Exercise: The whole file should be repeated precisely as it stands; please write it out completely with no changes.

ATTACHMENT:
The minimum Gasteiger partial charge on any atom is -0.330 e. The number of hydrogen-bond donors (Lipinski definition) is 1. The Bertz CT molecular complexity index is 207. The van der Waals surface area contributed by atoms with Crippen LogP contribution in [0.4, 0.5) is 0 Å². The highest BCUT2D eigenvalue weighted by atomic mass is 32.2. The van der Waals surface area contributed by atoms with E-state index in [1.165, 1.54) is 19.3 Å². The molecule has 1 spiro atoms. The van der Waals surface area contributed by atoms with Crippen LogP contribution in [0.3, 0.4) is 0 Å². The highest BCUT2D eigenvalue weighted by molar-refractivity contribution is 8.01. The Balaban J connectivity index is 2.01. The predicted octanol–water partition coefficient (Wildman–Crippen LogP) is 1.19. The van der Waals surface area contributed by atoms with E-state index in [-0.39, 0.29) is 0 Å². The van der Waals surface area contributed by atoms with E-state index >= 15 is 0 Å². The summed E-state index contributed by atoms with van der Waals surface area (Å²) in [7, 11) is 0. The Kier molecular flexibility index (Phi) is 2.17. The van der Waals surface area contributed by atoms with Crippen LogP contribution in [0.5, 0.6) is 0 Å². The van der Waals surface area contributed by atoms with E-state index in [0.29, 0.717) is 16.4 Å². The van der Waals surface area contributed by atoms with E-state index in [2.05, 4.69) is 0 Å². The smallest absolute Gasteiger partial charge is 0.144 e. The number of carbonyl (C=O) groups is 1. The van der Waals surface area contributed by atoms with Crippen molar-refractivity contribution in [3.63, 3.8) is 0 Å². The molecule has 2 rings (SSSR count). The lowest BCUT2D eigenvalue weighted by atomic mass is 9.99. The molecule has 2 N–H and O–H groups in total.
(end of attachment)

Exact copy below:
The minimum Gasteiger partial charge on any atom is -0.330 e. The number of hydrogen-bond donors (Lipinski definition) is 1. The Bertz CT molecular complexity index is 207. The van der Waals surface area contributed by atoms with Crippen LogP contribution in [0.4, 0.5) is 0 Å². The highest BCUT2D eigenvalue weighted by atomic mass is 32.2. The van der Waals surface area contributed by atoms with E-state index in [1.165, 1.54) is 19.3 Å². The molecule has 1 spiro atoms. The van der Waals surface area contributed by atoms with Crippen LogP contribution in [0.3, 0.4) is 0 Å². The highest BCUT2D eigenvalue weighted by molar-refractivity contribution is 8.01. The Balaban J connectivity index is 2.01. The predicted octanol–water partition coefficient (Wildman–Crippen LogP) is 1.19. The van der Waals surface area contributed by atoms with E-state index in [-0.39, 0.29) is 0 Å². The van der Waals surface area contributed by atoms with E-state index >= 15 is 0 Å². The summed E-state index contributed by atoms with van der Waals surface area (Å²) in [7, 11) is 0. The Kier molecular flexibility index (Phi) is 2.17. The van der Waals surface area contributed by atoms with Crippen LogP contribution in [0.5, 0.6) is 0 Å². The van der Waals surface area contributed by atoms with E-state index in [0.29, 0.717) is 16.4 Å². The van der Waals surface area contributed by atoms with E-state index in [2.05, 4.69) is 0 Å². The smallest absolute Gasteiger partial charge is 0.144 e. The number of carbonyl (C=O) groups is 1. The van der Waals surface area contributed by atoms with Crippen molar-refractivity contribution in [3.63, 3.8) is 0 Å². The molecule has 2 rings (SSSR count). The lowest BCUT2D eigenvalue weighted by atomic mass is 9.99. The molecule has 2 N–H and O–H groups in total.